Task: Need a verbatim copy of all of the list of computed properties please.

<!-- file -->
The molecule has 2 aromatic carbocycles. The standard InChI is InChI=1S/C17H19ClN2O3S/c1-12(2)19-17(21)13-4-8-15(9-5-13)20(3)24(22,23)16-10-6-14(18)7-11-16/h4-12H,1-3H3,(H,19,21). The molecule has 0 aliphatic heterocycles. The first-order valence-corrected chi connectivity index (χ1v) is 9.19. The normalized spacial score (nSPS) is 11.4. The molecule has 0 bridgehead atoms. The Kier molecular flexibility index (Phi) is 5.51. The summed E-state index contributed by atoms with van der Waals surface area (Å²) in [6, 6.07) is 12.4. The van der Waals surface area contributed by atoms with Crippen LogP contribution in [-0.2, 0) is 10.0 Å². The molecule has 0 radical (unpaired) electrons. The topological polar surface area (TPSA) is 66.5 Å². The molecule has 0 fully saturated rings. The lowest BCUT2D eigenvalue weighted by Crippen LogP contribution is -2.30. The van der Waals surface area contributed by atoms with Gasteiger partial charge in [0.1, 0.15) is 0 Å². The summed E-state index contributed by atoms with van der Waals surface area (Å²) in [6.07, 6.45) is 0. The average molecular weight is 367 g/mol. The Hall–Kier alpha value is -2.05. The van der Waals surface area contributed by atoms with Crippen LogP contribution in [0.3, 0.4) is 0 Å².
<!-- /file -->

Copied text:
The molecule has 2 aromatic carbocycles. The standard InChI is InChI=1S/C17H19ClN2O3S/c1-12(2)19-17(21)13-4-8-15(9-5-13)20(3)24(22,23)16-10-6-14(18)7-11-16/h4-12H,1-3H3,(H,19,21). The molecule has 0 aliphatic heterocycles. The first-order valence-corrected chi connectivity index (χ1v) is 9.19. The normalized spacial score (nSPS) is 11.4. The molecule has 0 bridgehead atoms. The Kier molecular flexibility index (Phi) is 5.51. The summed E-state index contributed by atoms with van der Waals surface area (Å²) in [6, 6.07) is 12.4. The van der Waals surface area contributed by atoms with Crippen LogP contribution in [-0.2, 0) is 10.0 Å². The molecule has 0 radical (unpaired) electrons. The topological polar surface area (TPSA) is 66.5 Å². The molecule has 0 fully saturated rings. The lowest BCUT2D eigenvalue weighted by Crippen LogP contribution is -2.30. The van der Waals surface area contributed by atoms with Gasteiger partial charge in [0.1, 0.15) is 0 Å². The summed E-state index contributed by atoms with van der Waals surface area (Å²) in [6.07, 6.45) is 0. The average molecular weight is 367 g/mol. The Hall–Kier alpha value is -2.05. The van der Waals surface area contributed by atoms with Crippen LogP contribution in [0.3, 0.4) is 0 Å².